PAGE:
Meet the New Resident Director in Clark
We’re excited to welcome Ryan Anderson, the new resident director of Clark Halls, who worked most recently as a graduate resident adviser at Wheaton College. He is passionate about students, has expertise in mentorship and discipleship, and loves educating students on spiritual formation and physical and emotional health. He earned a Master of Arts in Christian formation and ministry with a concentration in student development from Wheaton. He completed a creative project, Enneagram and Ministry: A Curriculum for Mentoring College Students.
Ryan graduated from Westmont in 2016 with a Bachelor of Arts in economics and business and with a minor in religious studies. He served as a resident assistant both in Page Hall and Emerson and is known for his Spring Sing shenanigans. His amazing laugh is contagious and promotes joy!
We think all our parents will enjoy this brief video of Orientation as it captures many great moments shared by our new parents and students.
Distinguished Professors Join Westmont
In this issue, we highlight four of the eight new professors who join the Westmont faculty this fall. All four teach in the sciences.
Anna Aboud, assistant professor of mathematics, is finishing her doctorate at Iowa State University. She earned a master’s in teaching at the University of Alaska at Anchorage and graduated from Wheaton College.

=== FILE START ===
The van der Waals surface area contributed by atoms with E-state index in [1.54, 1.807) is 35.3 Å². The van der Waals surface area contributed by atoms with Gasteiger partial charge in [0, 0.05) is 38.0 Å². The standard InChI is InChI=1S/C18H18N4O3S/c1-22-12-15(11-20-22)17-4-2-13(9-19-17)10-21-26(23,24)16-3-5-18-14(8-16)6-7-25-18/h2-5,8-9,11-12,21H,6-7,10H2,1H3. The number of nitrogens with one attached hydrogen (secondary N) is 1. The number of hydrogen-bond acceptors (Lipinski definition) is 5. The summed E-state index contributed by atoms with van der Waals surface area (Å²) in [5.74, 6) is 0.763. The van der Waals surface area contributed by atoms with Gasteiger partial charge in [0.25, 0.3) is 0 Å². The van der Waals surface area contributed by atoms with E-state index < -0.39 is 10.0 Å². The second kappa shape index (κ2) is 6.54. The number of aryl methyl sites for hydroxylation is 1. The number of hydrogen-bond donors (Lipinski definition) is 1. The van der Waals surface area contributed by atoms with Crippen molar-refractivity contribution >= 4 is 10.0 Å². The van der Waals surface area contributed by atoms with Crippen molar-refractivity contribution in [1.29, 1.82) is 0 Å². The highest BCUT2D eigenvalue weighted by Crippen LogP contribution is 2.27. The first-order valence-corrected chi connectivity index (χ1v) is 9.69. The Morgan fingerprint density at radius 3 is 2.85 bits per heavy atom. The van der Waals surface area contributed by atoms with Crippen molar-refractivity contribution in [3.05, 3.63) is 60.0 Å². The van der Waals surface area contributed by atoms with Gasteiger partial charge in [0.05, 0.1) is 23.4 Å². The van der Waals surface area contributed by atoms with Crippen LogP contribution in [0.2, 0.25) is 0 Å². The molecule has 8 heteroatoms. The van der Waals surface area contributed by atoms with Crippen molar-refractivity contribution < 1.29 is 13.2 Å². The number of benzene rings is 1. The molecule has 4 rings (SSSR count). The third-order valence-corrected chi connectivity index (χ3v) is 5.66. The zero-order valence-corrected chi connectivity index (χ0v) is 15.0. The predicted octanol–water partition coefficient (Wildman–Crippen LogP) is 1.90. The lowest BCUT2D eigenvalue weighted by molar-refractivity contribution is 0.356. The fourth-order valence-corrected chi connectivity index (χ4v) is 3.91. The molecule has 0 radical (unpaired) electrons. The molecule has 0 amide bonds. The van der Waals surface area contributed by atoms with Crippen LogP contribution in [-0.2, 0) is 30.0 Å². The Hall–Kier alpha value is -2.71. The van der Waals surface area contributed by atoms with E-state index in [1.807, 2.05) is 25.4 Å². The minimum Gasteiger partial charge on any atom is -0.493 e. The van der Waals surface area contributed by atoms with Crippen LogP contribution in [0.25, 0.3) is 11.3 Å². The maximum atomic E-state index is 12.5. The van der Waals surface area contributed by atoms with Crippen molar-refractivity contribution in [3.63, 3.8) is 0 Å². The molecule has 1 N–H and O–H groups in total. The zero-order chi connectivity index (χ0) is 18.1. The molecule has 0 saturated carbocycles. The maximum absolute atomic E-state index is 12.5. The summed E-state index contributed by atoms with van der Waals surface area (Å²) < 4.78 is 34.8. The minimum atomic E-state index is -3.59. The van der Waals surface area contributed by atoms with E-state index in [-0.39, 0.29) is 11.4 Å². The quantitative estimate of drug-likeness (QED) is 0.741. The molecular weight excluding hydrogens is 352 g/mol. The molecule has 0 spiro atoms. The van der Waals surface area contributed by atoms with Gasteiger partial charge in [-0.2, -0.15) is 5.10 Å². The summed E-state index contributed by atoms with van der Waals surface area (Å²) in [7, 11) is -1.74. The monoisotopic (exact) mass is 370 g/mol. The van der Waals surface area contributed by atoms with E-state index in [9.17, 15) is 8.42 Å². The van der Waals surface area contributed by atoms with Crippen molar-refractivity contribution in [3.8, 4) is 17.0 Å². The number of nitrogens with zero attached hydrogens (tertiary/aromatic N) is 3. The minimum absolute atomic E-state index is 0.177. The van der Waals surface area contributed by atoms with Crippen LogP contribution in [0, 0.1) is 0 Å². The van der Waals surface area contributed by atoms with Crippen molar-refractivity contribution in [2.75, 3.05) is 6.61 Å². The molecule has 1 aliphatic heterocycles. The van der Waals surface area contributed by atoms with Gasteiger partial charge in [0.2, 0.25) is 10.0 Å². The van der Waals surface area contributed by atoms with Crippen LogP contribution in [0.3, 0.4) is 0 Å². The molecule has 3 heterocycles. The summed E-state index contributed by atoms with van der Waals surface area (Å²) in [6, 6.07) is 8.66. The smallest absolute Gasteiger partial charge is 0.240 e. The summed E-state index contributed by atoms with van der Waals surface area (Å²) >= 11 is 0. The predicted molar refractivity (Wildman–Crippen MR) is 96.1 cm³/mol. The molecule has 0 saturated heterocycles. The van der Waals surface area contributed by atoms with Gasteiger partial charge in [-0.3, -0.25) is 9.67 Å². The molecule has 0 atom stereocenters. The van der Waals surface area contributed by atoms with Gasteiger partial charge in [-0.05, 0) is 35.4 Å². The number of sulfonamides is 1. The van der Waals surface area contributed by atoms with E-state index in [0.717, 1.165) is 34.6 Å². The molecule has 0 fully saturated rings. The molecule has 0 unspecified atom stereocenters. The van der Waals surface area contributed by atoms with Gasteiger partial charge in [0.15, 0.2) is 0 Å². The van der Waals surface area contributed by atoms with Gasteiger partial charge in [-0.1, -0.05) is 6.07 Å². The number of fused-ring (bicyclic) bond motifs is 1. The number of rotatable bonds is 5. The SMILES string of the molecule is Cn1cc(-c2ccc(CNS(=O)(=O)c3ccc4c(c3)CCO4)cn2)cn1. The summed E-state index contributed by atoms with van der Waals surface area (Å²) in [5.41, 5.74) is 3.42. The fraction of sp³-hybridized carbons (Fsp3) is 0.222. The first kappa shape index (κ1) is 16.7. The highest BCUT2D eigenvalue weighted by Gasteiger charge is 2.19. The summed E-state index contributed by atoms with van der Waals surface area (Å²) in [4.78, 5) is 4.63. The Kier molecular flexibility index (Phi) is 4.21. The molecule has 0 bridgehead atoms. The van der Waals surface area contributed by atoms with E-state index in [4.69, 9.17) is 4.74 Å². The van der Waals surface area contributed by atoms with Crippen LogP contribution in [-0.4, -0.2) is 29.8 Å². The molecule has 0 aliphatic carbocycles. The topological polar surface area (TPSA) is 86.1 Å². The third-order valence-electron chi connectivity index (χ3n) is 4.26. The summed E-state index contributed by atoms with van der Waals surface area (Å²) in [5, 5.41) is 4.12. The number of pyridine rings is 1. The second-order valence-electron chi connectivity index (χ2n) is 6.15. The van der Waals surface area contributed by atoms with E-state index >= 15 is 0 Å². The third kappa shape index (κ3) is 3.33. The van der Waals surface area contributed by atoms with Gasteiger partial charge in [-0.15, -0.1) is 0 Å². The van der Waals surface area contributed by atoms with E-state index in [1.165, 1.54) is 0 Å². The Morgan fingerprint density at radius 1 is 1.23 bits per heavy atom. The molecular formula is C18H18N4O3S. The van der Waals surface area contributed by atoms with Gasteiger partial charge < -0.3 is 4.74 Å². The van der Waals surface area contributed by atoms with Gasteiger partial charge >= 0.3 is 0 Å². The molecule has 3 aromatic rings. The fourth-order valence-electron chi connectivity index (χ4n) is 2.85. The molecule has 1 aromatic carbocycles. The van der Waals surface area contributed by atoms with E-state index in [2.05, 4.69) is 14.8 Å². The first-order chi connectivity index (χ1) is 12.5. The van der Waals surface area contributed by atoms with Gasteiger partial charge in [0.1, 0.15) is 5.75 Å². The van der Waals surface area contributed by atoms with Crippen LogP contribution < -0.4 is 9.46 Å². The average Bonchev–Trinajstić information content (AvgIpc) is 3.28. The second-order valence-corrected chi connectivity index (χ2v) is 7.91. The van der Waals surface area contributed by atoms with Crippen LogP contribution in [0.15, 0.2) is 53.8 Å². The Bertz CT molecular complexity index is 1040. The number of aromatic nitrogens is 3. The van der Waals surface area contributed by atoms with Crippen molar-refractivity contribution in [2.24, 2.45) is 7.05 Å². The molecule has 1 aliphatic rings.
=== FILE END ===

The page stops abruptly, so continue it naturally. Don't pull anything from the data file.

Stephanie Cowell, a 2004 Westmont graduate, returns to assume the role of lab coordinator and stockroom manager for the Chemistry Department. She earned a Master of Science in science education at CSU Long Beach and a Master of Science in chemistry at UC Irvine.
Adam Goodworth joins the Kinesiology Department as a biomechanist with experience with mechanical engineering. He finished his doctorate in biomedical engineering at the Oregon Health & Science University and earned his undergraduate and master’s degrees at the Colorado School of Mines.
Ogechi Nwaokelemeh steps into a full-time, tenure-track role in the Kinesiology Department after teaching there for several years in short-term appointments, including a course in two Global Health semesters in Uganda. She earned a Bachelor of Science in kinesiology at the University of Texas at Austin, a Master of Science in exercise physiology at Howard University, and a doctorate in kinesiology at the University of Massachusetts-Amherst.
Read more about our distinguished new professors!
Extra, Extra, Read All About It
A subscription to Westmont’s weekly student newspaper, the Horizon, will give you a taste of college events and issues being discussed on campus as well as stories about athletics, residence hall life, faculty activities, perspectives on faith-related issues and other topics of interest. Annual subscriptions cost $65 or $40 a semester. For more information, to order or to contact Editor-in-Chief Will Walker ’20, call 805-565-6242 or email firstname.lastname@example.org. Learn more about the team on their webpage.